* Another irrigation system we have tried and tested in the field is the “Treegator”. This is a simple cost effective way of ensuring trees receives the correct amount of water. http://www.treegator.com The bags are a great invention and in our experience, offer fantastic results. No expensive outlay for complex irrigation systems, they can be removed in seconds when empty and used again to irrigate another tree. Once done they fold away easily and can be stored until needed again. Cared for correctly they will last many years. Its almost impossible to overwater or underwater trees using the Treegator system as you know exactly how much water each tree is receiving. We don’t stock Treegator products and have no connection with this company. You will need to look online for potential suppliers – an independent review.
Right the first two trees are in. Now it is simply a case of repeating the process another six times. Dig all of the remaining holes to the correct depth. Roll the furthest tree from your datum point into its hole, stand back and by eye line it up with the two end trees, backfill and repeat. Remove all the excess topsoil and the trees are planted. Finally cut the exposed watering pipes to ground level (if you are using this system) and reattach the cap. Job done.
Now you may ask why we haven’t mentioned tree stakes, tree anchors and other elaborate supports. In our experience these methods of support are completely unnecessary in the large majority of cases. To put this into
perspective in the past 10 years we have not planted any Pleached or Espalier trees with stakes, tree anchors or other forms of elaborate support. Not once in this time, have we had to return to straighten or replace a tree. How can this be you may ask? The fact is the trees were planted correctly in the first place and secondly, we incorporate a simple but effective way of tying our frames together to create one big sail area, distributing the energy created by gusts of wind across all the trees. This tried and tested solution has never failed us and incorporating this simple but effective technique is part of the planting service we provide. Remember there may be exceptions to the rule – exposed windy sites for example.
Tip – Checking levels. Invariably pleached trees are planted near hard landscaping or buildings which have plumb lines you can use to your advantage to ensure frames are horizontal and stems are upright. For example, brick coursework, coins, windowsills, door frames, walls, soffits, drain downpipes, fence posts etc, can all be used as reference points to check vertical and horizontal levels. Nine times out of ten there is something onsite which will aid you this way, you just need to position yourself correctly to take advantage of these free levels.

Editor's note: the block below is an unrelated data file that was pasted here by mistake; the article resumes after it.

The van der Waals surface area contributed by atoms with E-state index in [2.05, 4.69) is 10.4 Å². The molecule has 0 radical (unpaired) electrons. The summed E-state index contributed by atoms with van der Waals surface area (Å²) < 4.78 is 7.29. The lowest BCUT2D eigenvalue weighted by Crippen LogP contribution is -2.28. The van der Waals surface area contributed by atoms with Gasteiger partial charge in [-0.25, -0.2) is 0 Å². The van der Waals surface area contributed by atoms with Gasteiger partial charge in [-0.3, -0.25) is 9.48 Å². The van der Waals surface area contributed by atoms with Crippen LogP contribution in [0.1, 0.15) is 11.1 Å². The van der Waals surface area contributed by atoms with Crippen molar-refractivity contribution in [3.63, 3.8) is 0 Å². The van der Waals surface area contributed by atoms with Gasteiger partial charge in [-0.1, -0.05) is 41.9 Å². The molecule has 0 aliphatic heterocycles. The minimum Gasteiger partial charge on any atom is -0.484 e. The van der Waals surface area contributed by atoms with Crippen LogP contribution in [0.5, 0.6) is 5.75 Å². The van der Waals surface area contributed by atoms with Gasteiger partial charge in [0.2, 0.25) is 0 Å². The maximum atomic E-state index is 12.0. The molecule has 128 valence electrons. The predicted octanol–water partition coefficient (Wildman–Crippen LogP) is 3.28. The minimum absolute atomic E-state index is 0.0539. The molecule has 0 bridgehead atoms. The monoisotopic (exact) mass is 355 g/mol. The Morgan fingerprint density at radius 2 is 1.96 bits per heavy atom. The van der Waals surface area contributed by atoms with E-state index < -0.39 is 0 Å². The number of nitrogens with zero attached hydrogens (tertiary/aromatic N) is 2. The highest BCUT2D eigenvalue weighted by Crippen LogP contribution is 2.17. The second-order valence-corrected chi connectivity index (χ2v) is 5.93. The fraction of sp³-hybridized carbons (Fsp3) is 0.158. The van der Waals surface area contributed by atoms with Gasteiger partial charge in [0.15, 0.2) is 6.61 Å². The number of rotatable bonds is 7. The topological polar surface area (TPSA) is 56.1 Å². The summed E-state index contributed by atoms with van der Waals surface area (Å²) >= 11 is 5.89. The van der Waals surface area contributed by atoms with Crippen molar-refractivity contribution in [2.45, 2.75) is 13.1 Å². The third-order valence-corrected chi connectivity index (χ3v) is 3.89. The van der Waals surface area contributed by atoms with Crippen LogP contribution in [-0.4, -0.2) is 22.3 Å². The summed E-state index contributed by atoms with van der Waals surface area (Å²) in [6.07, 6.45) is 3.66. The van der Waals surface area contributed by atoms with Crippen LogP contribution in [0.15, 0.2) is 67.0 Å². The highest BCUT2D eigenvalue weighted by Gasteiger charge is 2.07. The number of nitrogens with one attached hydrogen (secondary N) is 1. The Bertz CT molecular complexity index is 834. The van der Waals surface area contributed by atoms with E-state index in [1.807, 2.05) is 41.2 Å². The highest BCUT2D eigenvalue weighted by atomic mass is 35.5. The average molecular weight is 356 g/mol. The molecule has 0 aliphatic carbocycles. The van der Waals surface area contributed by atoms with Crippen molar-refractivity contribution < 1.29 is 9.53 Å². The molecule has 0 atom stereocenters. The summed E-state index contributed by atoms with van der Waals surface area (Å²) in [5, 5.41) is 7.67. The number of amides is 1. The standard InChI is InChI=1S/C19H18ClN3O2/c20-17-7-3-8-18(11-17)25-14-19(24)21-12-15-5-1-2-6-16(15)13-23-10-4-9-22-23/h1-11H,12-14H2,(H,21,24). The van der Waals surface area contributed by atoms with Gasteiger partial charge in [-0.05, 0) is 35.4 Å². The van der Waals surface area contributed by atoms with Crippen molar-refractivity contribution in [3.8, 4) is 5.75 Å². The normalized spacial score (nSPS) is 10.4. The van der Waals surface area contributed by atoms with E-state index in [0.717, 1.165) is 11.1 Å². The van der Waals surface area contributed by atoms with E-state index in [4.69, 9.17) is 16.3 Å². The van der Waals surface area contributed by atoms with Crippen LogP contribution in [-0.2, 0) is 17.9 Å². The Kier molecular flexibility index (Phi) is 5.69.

The best time to plant trees is in the winter months and pleached trees are no exception. Some of the advantages to planting at this time of year include: the roots have time to develop and spread, anchoring themselves to the surrounding soil; soil will consolidate and settle far quicker in a tree pit due to the increased moisture content in the soil; less stress is placed on deciduous trees in windy conditions at this time of year as they are completely free of foliage in most cases; trees need little to no care or watering in most cases (unlike those planted in the summer months); the trees have time to familiarise themselves with their surroundings before the all-important spring period and uptake of nutrients, lessening potential shock; the weather in the UK is difficult to predict and while the best potted stock can be specified for summer planting, an unexpected spike in temperatures like we have experienced over the last decade can lead to massive stress and tree failures. Our advice is to avoid summer planting whenever possible, less stress for the plants and less stress for you. Working as nature intended.
Finally, we have been planting pleached trees for over 20 years and the methods we use are tried and tested. As far as we are aware, only two trees we have planted have failed in this time, both on the same job. The customer in question acknowledged they were responsible for the failure as the trees were not watered correctly in the first season. For all intents and purposes a 100% success rate which we hope you will agree is an outstanding record and one we are very proud of. When we started planting pleached trees all those years ago, there were no guides available, so we developed our own. We are aware there are a number of different ways to plant pleached and espalier trees, we have seen most of them, but we still find our tried and tested method yields the best results and a quality finish every time. Customers are always very impressed with the results.